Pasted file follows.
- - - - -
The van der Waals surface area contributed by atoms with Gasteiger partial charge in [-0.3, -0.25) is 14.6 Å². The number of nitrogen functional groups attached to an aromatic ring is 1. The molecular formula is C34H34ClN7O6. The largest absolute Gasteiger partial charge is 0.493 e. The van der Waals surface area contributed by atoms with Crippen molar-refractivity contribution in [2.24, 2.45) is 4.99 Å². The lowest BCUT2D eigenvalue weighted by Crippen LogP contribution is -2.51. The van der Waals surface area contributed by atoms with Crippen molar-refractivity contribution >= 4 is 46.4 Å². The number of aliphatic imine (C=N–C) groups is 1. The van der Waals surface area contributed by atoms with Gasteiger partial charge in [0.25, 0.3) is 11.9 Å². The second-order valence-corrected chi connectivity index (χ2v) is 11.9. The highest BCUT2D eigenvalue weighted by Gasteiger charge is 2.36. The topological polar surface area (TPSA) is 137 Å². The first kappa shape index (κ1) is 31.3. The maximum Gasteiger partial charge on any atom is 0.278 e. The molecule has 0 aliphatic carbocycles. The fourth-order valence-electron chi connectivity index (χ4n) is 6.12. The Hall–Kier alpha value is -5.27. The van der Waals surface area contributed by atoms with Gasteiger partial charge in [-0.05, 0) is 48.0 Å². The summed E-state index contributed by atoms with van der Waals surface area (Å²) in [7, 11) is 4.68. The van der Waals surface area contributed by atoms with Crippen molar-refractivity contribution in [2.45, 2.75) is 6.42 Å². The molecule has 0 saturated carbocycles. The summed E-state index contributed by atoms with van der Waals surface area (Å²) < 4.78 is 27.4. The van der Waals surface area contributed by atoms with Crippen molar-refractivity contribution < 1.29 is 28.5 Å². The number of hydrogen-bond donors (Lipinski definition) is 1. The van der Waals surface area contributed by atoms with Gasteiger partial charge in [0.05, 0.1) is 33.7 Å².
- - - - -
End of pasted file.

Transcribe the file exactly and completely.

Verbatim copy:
The van der Waals surface area contributed by atoms with Gasteiger partial charge in [-0.3, -0.25) is 14.6 Å². The number of nitrogen functional groups attached to an aromatic ring is 1. The molecular formula is C34H34ClN7O6. The largest absolute Gasteiger partial charge is 0.493 e. The van der Waals surface area contributed by atoms with Crippen molar-refractivity contribution in [2.24, 2.45) is 4.99 Å². The lowest BCUT2D eigenvalue weighted by Crippen LogP contribution is -2.51. The van der Waals surface area contributed by atoms with Crippen molar-refractivity contribution >= 4 is 46.4 Å². The number of aliphatic imine (C=N–C) groups is 1. The van der Waals surface area contributed by atoms with Gasteiger partial charge in [0.25, 0.3) is 11.9 Å². The second-order valence-corrected chi connectivity index (χ2v) is 11.9. The highest BCUT2D eigenvalue weighted by Gasteiger charge is 2.36. The topological polar surface area (TPSA) is 137 Å². The first kappa shape index (κ1) is 31.3. The maximum Gasteiger partial charge on any atom is 0.278 e. The molecule has 0 aliphatic carbocycles. The fourth-order valence-electron chi connectivity index (χ4n) is 6.12. The Hall–Kier alpha value is -5.27. The van der Waals surface area contributed by atoms with Gasteiger partial charge in [-0.05, 0) is 48.0 Å². The summed E-state index contributed by atoms with van der Waals surface area (Å²) in [7, 11) is 4.68. The van der Waals surface area contributed by atoms with Crippen molar-refractivity contribution in [2.45, 2.75) is 6.42 Å². The molecule has 0 saturated carbocycles. The summed E-state index contributed by atoms with van der Waals surface area (Å²) < 4.78 is 27.4. The van der Waals surface area contributed by atoms with Crippen molar-refractivity contribution < 1.29 is 28.5 Å². The number of hydrogen-bond donors (Lipinski definition) is 1. The van der Waals surface area contributed by atoms with Gasteiger partial charge in [0.05, 0.1) is 33.7 Å².